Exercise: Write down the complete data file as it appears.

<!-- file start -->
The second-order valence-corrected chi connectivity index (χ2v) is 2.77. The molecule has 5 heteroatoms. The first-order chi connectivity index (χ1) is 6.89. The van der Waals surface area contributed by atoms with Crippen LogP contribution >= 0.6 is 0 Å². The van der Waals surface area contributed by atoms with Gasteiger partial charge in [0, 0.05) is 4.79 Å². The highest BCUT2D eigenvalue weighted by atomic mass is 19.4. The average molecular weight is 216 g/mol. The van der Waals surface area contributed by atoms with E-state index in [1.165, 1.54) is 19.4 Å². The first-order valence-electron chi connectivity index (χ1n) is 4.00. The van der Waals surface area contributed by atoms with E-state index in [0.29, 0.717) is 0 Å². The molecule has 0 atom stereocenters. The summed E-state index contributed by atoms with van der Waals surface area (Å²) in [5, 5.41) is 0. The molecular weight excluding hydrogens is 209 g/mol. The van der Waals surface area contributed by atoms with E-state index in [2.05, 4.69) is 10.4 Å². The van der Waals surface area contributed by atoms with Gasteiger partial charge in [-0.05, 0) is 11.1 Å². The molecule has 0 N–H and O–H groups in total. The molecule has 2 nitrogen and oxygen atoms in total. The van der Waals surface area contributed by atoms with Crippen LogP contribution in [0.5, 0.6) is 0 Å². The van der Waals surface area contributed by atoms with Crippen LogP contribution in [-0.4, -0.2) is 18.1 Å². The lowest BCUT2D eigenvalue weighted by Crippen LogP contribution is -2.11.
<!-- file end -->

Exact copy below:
The second-order valence-corrected chi connectivity index (χ2v) is 2.77. The molecule has 5 heteroatoms. The first-order chi connectivity index (χ1) is 6.89. The van der Waals surface area contributed by atoms with Crippen LogP contribution >= 0.6 is 0 Å². The van der Waals surface area contributed by atoms with Gasteiger partial charge in [0, 0.05) is 4.79 Å². The highest BCUT2D eigenvalue weighted by atomic mass is 19.4. The average molecular weight is 216 g/mol. The van der Waals surface area contributed by atoms with E-state index in [1.165, 1.54) is 19.4 Å². The first-order valence-electron chi connectivity index (χ1n) is 4.00. The van der Waals surface area contributed by atoms with E-state index in [0.29, 0.717) is 0 Å². The molecule has 0 atom stereocenters. The summed E-state index contributed by atoms with van der Waals surface area (Å²) in [5, 5.41) is 0. The molecular weight excluding hydrogens is 209 g/mol. The van der Waals surface area contributed by atoms with E-state index in [2.05, 4.69) is 10.4 Å². The van der Waals surface area contributed by atoms with Gasteiger partial charge in [-0.05, 0) is 11.1 Å². The molecule has 0 N–H and O–H groups in total. The molecule has 2 nitrogen and oxygen atoms in total. The van der Waals surface area contributed by atoms with Crippen LogP contribution in [0.5, 0.6) is 0 Å². The van der Waals surface area contributed by atoms with Crippen LogP contribution in [-0.4, -0.2) is 18.1 Å². The lowest BCUT2D eigenvalue weighted by Crippen LogP contribution is -2.11.